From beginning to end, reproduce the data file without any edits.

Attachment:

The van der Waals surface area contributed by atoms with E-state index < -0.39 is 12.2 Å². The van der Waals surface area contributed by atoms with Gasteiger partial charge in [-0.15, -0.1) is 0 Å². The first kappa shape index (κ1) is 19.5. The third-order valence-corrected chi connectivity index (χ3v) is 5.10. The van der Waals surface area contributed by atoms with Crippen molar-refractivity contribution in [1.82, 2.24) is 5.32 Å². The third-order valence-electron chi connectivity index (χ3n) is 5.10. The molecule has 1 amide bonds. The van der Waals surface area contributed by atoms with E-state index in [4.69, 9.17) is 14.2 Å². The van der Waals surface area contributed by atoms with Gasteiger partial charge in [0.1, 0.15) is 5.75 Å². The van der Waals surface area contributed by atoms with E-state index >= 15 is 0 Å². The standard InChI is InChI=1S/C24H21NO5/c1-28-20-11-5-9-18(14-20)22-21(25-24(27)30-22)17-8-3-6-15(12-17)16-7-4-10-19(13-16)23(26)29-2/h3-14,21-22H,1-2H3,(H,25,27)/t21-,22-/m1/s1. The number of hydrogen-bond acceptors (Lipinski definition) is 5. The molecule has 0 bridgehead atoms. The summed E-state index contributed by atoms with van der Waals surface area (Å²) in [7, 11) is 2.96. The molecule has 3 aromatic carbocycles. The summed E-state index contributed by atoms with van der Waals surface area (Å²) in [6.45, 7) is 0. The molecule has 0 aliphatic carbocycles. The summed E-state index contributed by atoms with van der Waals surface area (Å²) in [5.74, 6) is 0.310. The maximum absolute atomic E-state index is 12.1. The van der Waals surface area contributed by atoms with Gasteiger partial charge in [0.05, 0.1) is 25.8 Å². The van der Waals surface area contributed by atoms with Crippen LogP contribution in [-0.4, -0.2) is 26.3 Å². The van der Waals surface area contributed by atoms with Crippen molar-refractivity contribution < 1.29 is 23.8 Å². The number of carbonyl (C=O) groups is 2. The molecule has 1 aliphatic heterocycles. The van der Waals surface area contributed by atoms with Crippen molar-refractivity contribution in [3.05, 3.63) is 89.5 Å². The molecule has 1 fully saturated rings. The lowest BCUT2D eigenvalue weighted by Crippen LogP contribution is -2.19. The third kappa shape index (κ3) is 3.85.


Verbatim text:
The van der Waals surface area contributed by atoms with E-state index < -0.39 is 12.2 Å². The van der Waals surface area contributed by atoms with Gasteiger partial charge in [-0.15, -0.1) is 0 Å². The first kappa shape index (κ1) is 19.5. The third-order valence-corrected chi connectivity index (χ3v) is 5.10. The van der Waals surface area contributed by atoms with Crippen molar-refractivity contribution in [1.82, 2.24) is 5.32 Å². The third-order valence-electron chi connectivity index (χ3n) is 5.10. The molecule has 1 amide bonds. The van der Waals surface area contributed by atoms with E-state index in [4.69, 9.17) is 14.2 Å². The van der Waals surface area contributed by atoms with Gasteiger partial charge in [0.1, 0.15) is 5.75 Å². The van der Waals surface area contributed by atoms with E-state index >= 15 is 0 Å². The standard InChI is InChI=1S/C24H21NO5/c1-28-20-11-5-9-18(14-20)22-21(25-24(27)30-22)17-8-3-6-15(12-17)16-7-4-10-19(13-16)23(26)29-2/h3-14,21-22H,1-2H3,(H,25,27)/t21-,22-/m1/s1. The number of hydrogen-bond acceptors (Lipinski definition) is 5. The molecule has 0 bridgehead atoms. The summed E-state index contributed by atoms with van der Waals surface area (Å²) in [7, 11) is 2.96. The molecule has 3 aromatic carbocycles. The summed E-state index contributed by atoms with van der Waals surface area (Å²) in [6.45, 7) is 0. The molecule has 0 aliphatic carbocycles. The summed E-state index contributed by atoms with van der Waals surface area (Å²) in [5.74, 6) is 0.310. The maximum absolute atomic E-state index is 12.1. The van der Waals surface area contributed by atoms with Gasteiger partial charge in [0.05, 0.1) is 25.8 Å². The van der Waals surface area contributed by atoms with Crippen LogP contribution in [-0.4, -0.2) is 26.3 Å². The van der Waals surface area contributed by atoms with Crippen molar-refractivity contribution < 1.29 is 23.8 Å². The number of carbonyl (C=O) groups is 2. The molecule has 1 aliphatic heterocycles. The van der Waals surface area contributed by atoms with Crippen molar-refractivity contribution in [3.05, 3.63) is 89.5 Å². The molecule has 1 fully saturated rings. The lowest BCUT2D eigenvalue weighted by Crippen LogP contribution is -2.19. The third kappa shape index (κ3) is 3.85.